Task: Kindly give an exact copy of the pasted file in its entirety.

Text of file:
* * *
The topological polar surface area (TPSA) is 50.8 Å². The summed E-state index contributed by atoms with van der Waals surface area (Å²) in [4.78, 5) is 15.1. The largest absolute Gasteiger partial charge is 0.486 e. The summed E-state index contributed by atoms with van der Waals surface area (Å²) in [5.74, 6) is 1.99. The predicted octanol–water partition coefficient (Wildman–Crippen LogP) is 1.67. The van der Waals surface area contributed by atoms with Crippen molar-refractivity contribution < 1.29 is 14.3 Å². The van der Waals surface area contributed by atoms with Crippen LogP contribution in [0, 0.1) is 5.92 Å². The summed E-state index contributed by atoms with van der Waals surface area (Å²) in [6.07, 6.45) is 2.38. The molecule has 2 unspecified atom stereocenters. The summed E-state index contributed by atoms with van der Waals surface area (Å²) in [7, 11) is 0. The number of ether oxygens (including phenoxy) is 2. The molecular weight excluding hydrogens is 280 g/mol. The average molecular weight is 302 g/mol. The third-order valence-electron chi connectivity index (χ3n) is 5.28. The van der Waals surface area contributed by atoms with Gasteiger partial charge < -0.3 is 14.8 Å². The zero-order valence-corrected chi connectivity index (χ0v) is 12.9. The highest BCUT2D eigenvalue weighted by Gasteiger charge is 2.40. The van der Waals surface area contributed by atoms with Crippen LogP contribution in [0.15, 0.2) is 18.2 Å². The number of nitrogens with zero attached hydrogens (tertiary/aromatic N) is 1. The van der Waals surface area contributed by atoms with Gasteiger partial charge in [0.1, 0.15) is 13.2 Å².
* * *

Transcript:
The topological polar surface area (TPSA) is 50.8 Å². The summed E-state index contributed by atoms with van der Waals surface area (Å²) in [4.78, 5) is 15.1. The largest absolute Gasteiger partial charge is 0.486 e. The summed E-state index contributed by atoms with van der Waals surface area (Å²) in [5.74, 6) is 1.99. The predicted octanol–water partition coefficient (Wildman–Crippen LogP) is 1.67. The van der Waals surface area contributed by atoms with Crippen molar-refractivity contribution < 1.29 is 14.3 Å². The van der Waals surface area contributed by atoms with Crippen LogP contribution in [0, 0.1) is 5.92 Å². The summed E-state index contributed by atoms with van der Waals surface area (Å²) in [6.07, 6.45) is 2.38. The molecule has 2 unspecified atom stereocenters. The summed E-state index contributed by atoms with van der Waals surface area (Å²) in [7, 11) is 0. The number of ether oxygens (including phenoxy) is 2. The molecular weight excluding hydrogens is 280 g/mol. The average molecular weight is 302 g/mol. The third-order valence-electron chi connectivity index (χ3n) is 5.28. The van der Waals surface area contributed by atoms with Gasteiger partial charge < -0.3 is 14.8 Å². The zero-order valence-corrected chi connectivity index (χ0v) is 12.9. The highest BCUT2D eigenvalue weighted by Gasteiger charge is 2.40. The van der Waals surface area contributed by atoms with Crippen LogP contribution in [0.15, 0.2) is 18.2 Å². The number of nitrogens with zero attached hydrogens (tertiary/aromatic N) is 1. The van der Waals surface area contributed by atoms with Gasteiger partial charge in [0.1, 0.15) is 13.2 Å².